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Kazakhstan and International Energy Development (1/4)

Kazakhstan is now in the midst of a comprehensive re-evaluation of its export options. The strategies and choices open to Astana concerning international energy development must be seen in the perspective of the difficult political and economic problems facing the country's leadership. This week begins a multi-part article on Kazakhstan and international energy development. This four-part article begins here with a review of the political geography of Kazakhstan's economy and an assessment of why China cannot be the preferred export solution.

1. The Political Geography of The Economy: Kazakhstan's Three Macro-Regions

The country's political leadership has the hard task of holding together three key, far-flung regions. The oil-rich regions of the west look to export to Western markets and already draw Western capital. In the south, the ties with Uzbekistan and Kyrgyzstan and Tajikistan are strong. The provinces in the north-central region, meanwhile, are indissolubly linked to the region across the Russian frontier, southern Siberia.

Large areas of the western macro-region of Kazakhstan are desert or marsh. Over a third of the population resides in the provincial capitals, which in turn represent more than two-thirds of the total urban population. The general population density is roughly two per square mile. In these far-flung reaches, it is not difficult for local elites to pursue policies somewhat divergent from those the center might prefer. In particular, these regional governments have sought economic autonomy and a larger share of the oil revenue.

Clan structures in the west of the country seek greater political autonomy as well. They may threaten to destabilize Kazakhstan's delicate equilibrium and relations with Russia as well as co-opt any political prefects sent from Almaty.

The southern macro-region, meanwhile, has nearly two fifths of the entire country's population. Four-fifths of the region's 6.5 million inhabitants reside in its three central provinces (plus the city of Almaty). Huge tracts of all five of these provinces are desert, but there is also rich agricultural land and farming. Human settlement follows the main waterways (The Syr-Darya, Talas and Ili Rivers and the adjacent Lake Balkhash) and rail lines (which run parallel to the Syr-Darya, diverging eastward to Chimkent, Zhambul, Chu, and Taldy-Kurgan). Collective agricultural life was traditionally organized around the management of irrigation (in particular, near the Syr-Darya and Ili Rivers).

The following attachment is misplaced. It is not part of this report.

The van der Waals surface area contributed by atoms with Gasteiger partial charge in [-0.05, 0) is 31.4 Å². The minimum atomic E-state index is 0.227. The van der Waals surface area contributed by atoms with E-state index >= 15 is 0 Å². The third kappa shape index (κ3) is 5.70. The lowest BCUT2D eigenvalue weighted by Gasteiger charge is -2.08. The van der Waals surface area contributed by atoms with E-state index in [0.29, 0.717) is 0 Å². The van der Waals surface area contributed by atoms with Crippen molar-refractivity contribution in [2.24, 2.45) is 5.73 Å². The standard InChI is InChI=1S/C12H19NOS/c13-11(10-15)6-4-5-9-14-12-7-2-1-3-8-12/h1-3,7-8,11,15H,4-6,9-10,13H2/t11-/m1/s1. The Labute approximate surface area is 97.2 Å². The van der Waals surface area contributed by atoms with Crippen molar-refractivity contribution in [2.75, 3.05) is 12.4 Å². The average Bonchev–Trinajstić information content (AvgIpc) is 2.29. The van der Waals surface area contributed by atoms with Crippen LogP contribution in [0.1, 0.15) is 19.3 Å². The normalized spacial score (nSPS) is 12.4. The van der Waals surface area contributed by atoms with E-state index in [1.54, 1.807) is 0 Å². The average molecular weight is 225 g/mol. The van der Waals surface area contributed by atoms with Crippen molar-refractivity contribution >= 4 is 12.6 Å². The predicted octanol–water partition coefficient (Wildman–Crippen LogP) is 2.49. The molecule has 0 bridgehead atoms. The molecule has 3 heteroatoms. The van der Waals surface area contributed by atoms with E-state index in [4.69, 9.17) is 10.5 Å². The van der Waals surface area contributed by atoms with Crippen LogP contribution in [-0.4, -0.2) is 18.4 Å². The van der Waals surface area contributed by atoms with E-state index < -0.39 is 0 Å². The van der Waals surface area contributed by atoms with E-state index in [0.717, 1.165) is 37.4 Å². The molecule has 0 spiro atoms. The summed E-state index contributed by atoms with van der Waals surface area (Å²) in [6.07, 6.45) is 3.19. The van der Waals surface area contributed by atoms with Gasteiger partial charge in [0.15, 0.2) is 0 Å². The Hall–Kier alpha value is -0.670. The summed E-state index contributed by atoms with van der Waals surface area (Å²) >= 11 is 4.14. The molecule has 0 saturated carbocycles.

The 10 provinces in central and northern Kazakhstan that comprise the crucial northern macro-region present patterns that are more complex. The entire northern tier of Kazakhstan, above the 50th parallel, represents a distinct subregion: This is where Russian interest was historically directed from the tsarist period onward. The pattern of human settlement is nearly exclusively determined by three rivers and three rail lines. Moreover, the cities near the border always had and still have significant trade with nearby cities in Russia itself.

Yet even this "Russian" region has a differentiated history. In fact, there are two areas of historical Russian concentration in Kazakhstan, one greater than the other and including it. The smaller is a wide strip shadowing the border and principally including the industrial concentrations connected with natural resource exploitation and heavy industry. On this "shadow" of the border between Russia and Kazakhstan, a larger area is superimposed that includes those agricultural lands historically settled by Russians. These are not limited to the Virgin Lands of Khrushchevian fame; they stretch down almost to the central part of the country. This area in fact largely coincides with the area historically occupied by the northern Kazakh zhuz.

The other major subregion of north-central Kazakhstan is known as the "polygon." The "polygon" is the area exposed to radioactive fallout from the nuclear test range at Semei (Semipalatinsk). It formed the political base of the People's Congress Party, which President Nursultan Nazarbaev co-opted on his path to power in Almaty. It intersects with the region of the Virgin Lands campaign and the historical area of Russian agricultural and industrial settlement, mainly in the Pavlodar and Akmola provinces and in part of the Karaganda province.